Green Building concepts can be applied at all levels, from a single building to neighbourhoods or entire cities. A building is considered green if it is designed, constructed and operated using an approach that:
There is a growing concern among environmentalists and governments across the globe about the increasing levels of carbon dioxide (CO2) in the atmosphere. The burning of fossil fuels such as coal and oil has resulted in higher CO2 levels and thus global warming which could have catastrophic consequences for the planet in the future. In an effort to reduce CO2 emissions, governments have started enacting laws that aim to make buildings more environmentally friendly by using less energy through increased efficiency and using renewable sources of energy. These laws will force even existing buildings to become more efficient over time. This has created a demand for buildings that are environmentally friendly today, thus creating a market for green buildings.
There are two types of green buildings, passive and active. In passive green buildings, you will find that the eco-friendly building is designed to take advantage of natural conditions like wind, sun and rain. Active green buildings are the ones which use technology to retain the heat generated by a building and reduce the carbon footprint. You may also come across Blue Buildings or Zero Energy Buildings that use renewable energy sources such as solar panels, wind turbines and geothermal energy. The USGBC divides green buildings into three categories: LEED Certified buildings, Energy Star buildings, and Naturally Occurring (or "Zero") Net Buildings.
The advantages of Green Building Technology should be taken into consideration while constructing your eco-friendly house design.
Green building technology plays an important role in lowering carbon footprint. The greenhouse gases emitted from 1 tonne of concrete are approximately 1.5 times that of steel and equal to that of the aluminium which is extracted from bauxite ore. Hence, reducing the overall weight of concrete used during the construction process is very important. This can be achieved by using fly ash in the concrete mix. Fly ash is a waste product obtained during coal combustion and has various uses as per requirement. For example, the addition of fly ash in concrete mix improves its compressive strength and makes it fire resistant, thus saving on energy costs associated with air-conditioning in buildings and also avoiding a lot of carbon dioxide emissions into atmosphere due to burning coal to generate electricity.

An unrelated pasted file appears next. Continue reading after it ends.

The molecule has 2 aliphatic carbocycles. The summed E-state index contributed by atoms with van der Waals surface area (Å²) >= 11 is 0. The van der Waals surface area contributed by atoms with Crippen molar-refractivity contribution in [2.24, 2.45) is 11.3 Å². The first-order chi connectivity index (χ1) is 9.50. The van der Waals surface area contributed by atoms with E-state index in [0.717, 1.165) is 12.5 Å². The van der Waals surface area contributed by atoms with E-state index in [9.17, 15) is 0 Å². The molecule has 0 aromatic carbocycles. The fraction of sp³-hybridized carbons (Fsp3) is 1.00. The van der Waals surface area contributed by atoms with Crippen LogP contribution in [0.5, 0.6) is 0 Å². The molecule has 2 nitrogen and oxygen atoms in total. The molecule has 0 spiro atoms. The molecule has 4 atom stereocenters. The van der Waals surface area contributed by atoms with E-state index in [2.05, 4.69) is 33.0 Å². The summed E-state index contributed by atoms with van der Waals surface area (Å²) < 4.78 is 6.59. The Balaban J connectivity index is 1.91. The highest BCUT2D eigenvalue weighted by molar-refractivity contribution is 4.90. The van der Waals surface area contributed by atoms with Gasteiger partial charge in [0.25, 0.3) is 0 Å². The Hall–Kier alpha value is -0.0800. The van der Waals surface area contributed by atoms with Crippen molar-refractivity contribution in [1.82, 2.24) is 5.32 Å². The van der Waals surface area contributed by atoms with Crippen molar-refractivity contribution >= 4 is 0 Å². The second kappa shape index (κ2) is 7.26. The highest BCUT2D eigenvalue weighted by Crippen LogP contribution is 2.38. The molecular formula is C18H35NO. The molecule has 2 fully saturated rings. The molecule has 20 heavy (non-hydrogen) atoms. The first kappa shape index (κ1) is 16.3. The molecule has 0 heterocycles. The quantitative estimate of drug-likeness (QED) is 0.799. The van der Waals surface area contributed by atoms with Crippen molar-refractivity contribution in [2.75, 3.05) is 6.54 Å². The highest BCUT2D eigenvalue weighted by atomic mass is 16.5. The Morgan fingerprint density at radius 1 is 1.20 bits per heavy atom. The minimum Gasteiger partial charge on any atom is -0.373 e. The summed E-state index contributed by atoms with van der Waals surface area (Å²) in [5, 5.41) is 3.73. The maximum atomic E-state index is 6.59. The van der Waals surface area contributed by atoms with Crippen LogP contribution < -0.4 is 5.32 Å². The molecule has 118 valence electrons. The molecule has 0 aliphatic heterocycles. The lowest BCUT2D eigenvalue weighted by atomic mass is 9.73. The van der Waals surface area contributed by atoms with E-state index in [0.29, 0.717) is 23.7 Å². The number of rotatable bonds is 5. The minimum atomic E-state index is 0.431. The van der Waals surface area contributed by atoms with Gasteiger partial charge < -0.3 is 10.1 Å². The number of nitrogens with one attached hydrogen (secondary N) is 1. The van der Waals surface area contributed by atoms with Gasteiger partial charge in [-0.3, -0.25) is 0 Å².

Green building measures also help optimise energy efficiency by reducing the amount of energy required for heating, lighting or cooling the building or home. It is estimated that a 15% – 30% reduction in total energy consumption can be achieved through simple measures such as insulation of walls, windows and roofs, use of natural light and covering roofs with solar panels for generating solar power. With green building technology, one can save
Green building technology is a relatively new concept that has been used by many companies in recent years. A green building is one that uses less energy, water, and other materials necessary for maintaining its structure while also reducing its carbon footprint. Implementing greener building technologies can help you save money and look after our environment at the same time.
But with so many different green building technologies available, choosing the right approach for your company can be difficult. There are different types of technologies available depending on what you want to achieve and how much you want to spend.
The first step when considering implementing green building technology is to decide if it will benefit you and your business. You may have to invest in eco-friendly commercial buildings if you want to attract eco-conscious employees or customers, or if you have an environmentally-friendly mandate from your government or the public. In these situations, it's important to make sure that the green technology in building construction is actually effective before investing in it since there could be legal consequences if something goes wrong.
If you don't have any specific requirements for a green building, there are still lots of good reasons to go for green technology in building construction. However, this can be a challenge because most of the benefits are indirect savings rather than direct savings that show up immediately.
It has caught the attention of the construction industry and is quickly becoming a standard in the industry. Green building technology has been a recent buzzword, especially within the construction industry. It has actually been around for quite some time but has not been formally recognized until recently. Green technology in building constructions is still new compared to traditional buildings, but recent studies have shown that over time, green buildings are becoming more cost-effective than traditional ones.